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Q:  Marsha, I want to purchase a home in a quiet area. I’ve had some neighbor issues at previous residences. How do I avoid this problem? Are sellers required to disclose problem neighbors or worrisome situations? 

A:  You are asking me how to avoid encounters with your fellow nearby residents? You can’t. Neighbors are part of living around other people. If you have a neighbor dilemma the best solution is communication. 

When you have a difference with next-door neighbors who are tenants, appeal to the owner of the house. If the owner chooses he can attempt to rein in their bad neighbor behavior. 

For the most part disagreeable nearby residents aren’t “the neighbors from hell” we think they are. They are usually “neighbors from heck”. Common points of contention are trees; view blocking, leaves dropping or roots, barking dogs, cats who do their business in your yard, drug dealers, noisy or fighting people, adjacent folks who encroach on your land, front yard hoarders, red light activity, etc. The list is as varied as all the disagreements people routinely encounter. 

Communication is vital. For example, a friend who lives in a lovely Santa Barbara neighborhood, had an issue. One of the street’s residents was not keeping her house or lawn in repair. There were weeds, an overgrown lawn along with old rusting cars in the driveway. Residents were concerned these conditions devalued their property. There were meetings and discussions. Finally they spoke with the owner. They learned she was ill and financially unable to maintain the house. She gratefully accepted their offer to clean up her yard.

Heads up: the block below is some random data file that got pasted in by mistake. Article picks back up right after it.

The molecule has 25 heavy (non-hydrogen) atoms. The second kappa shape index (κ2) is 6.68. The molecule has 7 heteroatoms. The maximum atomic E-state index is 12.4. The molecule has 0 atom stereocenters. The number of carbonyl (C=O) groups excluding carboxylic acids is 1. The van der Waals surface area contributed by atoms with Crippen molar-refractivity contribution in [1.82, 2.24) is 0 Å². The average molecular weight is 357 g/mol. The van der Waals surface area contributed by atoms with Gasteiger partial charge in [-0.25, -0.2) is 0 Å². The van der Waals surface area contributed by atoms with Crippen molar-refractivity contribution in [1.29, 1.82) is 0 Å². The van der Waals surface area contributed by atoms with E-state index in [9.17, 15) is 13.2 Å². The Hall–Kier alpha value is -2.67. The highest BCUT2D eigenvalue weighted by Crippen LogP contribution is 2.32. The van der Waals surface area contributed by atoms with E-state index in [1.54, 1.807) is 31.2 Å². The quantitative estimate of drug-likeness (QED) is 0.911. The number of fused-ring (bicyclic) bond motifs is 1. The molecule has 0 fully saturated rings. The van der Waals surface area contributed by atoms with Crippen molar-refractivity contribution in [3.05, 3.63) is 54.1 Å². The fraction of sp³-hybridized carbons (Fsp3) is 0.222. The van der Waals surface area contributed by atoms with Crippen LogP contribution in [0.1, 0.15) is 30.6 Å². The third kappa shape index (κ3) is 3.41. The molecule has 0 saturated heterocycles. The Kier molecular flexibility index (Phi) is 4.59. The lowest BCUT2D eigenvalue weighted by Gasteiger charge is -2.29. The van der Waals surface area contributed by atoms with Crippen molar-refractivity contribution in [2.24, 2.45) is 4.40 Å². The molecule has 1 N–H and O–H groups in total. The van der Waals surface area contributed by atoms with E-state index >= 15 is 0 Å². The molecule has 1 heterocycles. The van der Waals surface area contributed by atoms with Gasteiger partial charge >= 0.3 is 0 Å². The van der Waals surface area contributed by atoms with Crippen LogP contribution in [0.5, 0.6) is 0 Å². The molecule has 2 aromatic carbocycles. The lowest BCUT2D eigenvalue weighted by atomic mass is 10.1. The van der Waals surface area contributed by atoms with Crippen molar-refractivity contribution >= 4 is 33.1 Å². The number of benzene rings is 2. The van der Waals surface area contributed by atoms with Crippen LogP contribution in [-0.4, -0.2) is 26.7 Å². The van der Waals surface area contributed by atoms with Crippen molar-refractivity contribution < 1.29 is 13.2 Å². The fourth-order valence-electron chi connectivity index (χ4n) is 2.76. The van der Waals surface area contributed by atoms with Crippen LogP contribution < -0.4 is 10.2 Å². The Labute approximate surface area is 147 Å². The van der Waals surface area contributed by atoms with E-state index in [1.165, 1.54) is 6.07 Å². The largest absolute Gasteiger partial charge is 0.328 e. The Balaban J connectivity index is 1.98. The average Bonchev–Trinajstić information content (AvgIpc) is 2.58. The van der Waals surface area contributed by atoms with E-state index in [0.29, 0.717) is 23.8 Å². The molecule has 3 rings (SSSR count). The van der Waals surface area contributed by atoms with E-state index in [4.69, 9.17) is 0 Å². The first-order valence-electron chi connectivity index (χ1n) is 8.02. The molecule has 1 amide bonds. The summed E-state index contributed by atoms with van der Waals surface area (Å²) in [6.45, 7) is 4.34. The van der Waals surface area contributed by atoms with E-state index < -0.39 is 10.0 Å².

There are, however, neighbors who really are crazy and impossible. Some friends of mine who live in an expensive Santa Barbara neighborhood were in a contentious dispute with their next-door neighbor. No matter how much they attempted to resolve their issues the neighbor refused to communicate and filed a lawsuit against them.  The neighbor’s boyfriend spent his days aggressively taunting my friends. For several years they lived under constant stress and threat. When the horrid neighbor lost her frivolous lawsuit, the situation quickly unraveled. 

One night while they were out the boyfriend went on a murderous rampage with a machete. He entered their home, destroying artwork, furniture, and all he could.   There is nothing you can do to stop crazy.  Luckily this episode is noteworthy because it is so unusual. Bad neighbor relations rarely become this extreme. 

Once you find a home and an area you like, research the neighborhood yourself. Walk the area and talk to neighbors. Tell them you are considering a purchase and ask, point blank, what you need to know. Neighbors love to share, and you’ll know in a short time if this is the right location for you. Happy house hunting and I want to hear how it goes.

Marsha Gray has worked in Santa Barbara real estate for more than 25 years. She works at Allyn & Associates, where she helps her clients buy and sell homes and with lending services. To read more of Marsha’s Q&A articles, visit Contact Marsha at (805) 252-7093 or

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